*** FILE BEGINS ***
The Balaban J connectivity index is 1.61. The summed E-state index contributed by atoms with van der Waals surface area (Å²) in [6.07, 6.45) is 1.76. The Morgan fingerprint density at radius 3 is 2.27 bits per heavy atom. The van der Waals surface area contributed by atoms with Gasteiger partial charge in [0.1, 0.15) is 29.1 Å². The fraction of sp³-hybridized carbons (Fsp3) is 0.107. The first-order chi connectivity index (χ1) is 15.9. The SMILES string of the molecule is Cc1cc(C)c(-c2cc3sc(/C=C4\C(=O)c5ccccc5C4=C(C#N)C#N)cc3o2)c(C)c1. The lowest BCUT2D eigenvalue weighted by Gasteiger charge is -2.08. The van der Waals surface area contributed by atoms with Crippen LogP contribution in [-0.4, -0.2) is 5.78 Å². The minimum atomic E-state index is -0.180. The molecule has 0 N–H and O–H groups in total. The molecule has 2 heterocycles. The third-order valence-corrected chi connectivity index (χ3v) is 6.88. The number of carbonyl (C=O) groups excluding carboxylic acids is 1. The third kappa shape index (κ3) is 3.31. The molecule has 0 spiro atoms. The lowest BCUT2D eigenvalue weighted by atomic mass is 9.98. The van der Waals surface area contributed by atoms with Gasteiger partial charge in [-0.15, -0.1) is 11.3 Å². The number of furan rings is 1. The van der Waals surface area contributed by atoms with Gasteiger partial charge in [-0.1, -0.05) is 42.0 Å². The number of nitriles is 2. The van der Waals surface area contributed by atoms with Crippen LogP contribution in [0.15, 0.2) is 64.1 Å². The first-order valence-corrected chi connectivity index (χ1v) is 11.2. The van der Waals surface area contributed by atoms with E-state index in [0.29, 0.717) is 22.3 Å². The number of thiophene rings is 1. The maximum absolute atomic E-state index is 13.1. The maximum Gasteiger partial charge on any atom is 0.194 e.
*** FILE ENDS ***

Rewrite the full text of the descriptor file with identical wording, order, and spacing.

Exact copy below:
The Balaban J connectivity index is 1.61. The summed E-state index contributed by atoms with van der Waals surface area (Å²) in [6.07, 6.45) is 1.76. The Morgan fingerprint density at radius 3 is 2.27 bits per heavy atom. The van der Waals surface area contributed by atoms with Gasteiger partial charge in [0.1, 0.15) is 29.1 Å². The fraction of sp³-hybridized carbons (Fsp3) is 0.107. The first-order chi connectivity index (χ1) is 15.9. The SMILES string of the molecule is Cc1cc(C)c(-c2cc3sc(/C=C4\C(=O)c5ccccc5C4=C(C#N)C#N)cc3o2)c(C)c1. The lowest BCUT2D eigenvalue weighted by Gasteiger charge is -2.08. The van der Waals surface area contributed by atoms with Crippen LogP contribution in [-0.4, -0.2) is 5.78 Å². The minimum atomic E-state index is -0.180. The molecule has 0 N–H and O–H groups in total. The molecule has 2 heterocycles. The third-order valence-corrected chi connectivity index (χ3v) is 6.88. The number of carbonyl (C=O) groups excluding carboxylic acids is 1. The third kappa shape index (κ3) is 3.31. The molecule has 0 spiro atoms. The lowest BCUT2D eigenvalue weighted by atomic mass is 9.98. The van der Waals surface area contributed by atoms with Gasteiger partial charge in [-0.15, -0.1) is 11.3 Å². The number of furan rings is 1. The van der Waals surface area contributed by atoms with Gasteiger partial charge in [-0.1, -0.05) is 42.0 Å². The number of nitriles is 2. The van der Waals surface area contributed by atoms with Crippen LogP contribution in [0.15, 0.2) is 64.1 Å². The first-order valence-corrected chi connectivity index (χ1v) is 11.2. The van der Waals surface area contributed by atoms with E-state index in [0.29, 0.717) is 22.3 Å². The number of thiophene rings is 1. The maximum absolute atomic E-state index is 13.1. The maximum Gasteiger partial charge on any atom is 0.194 e.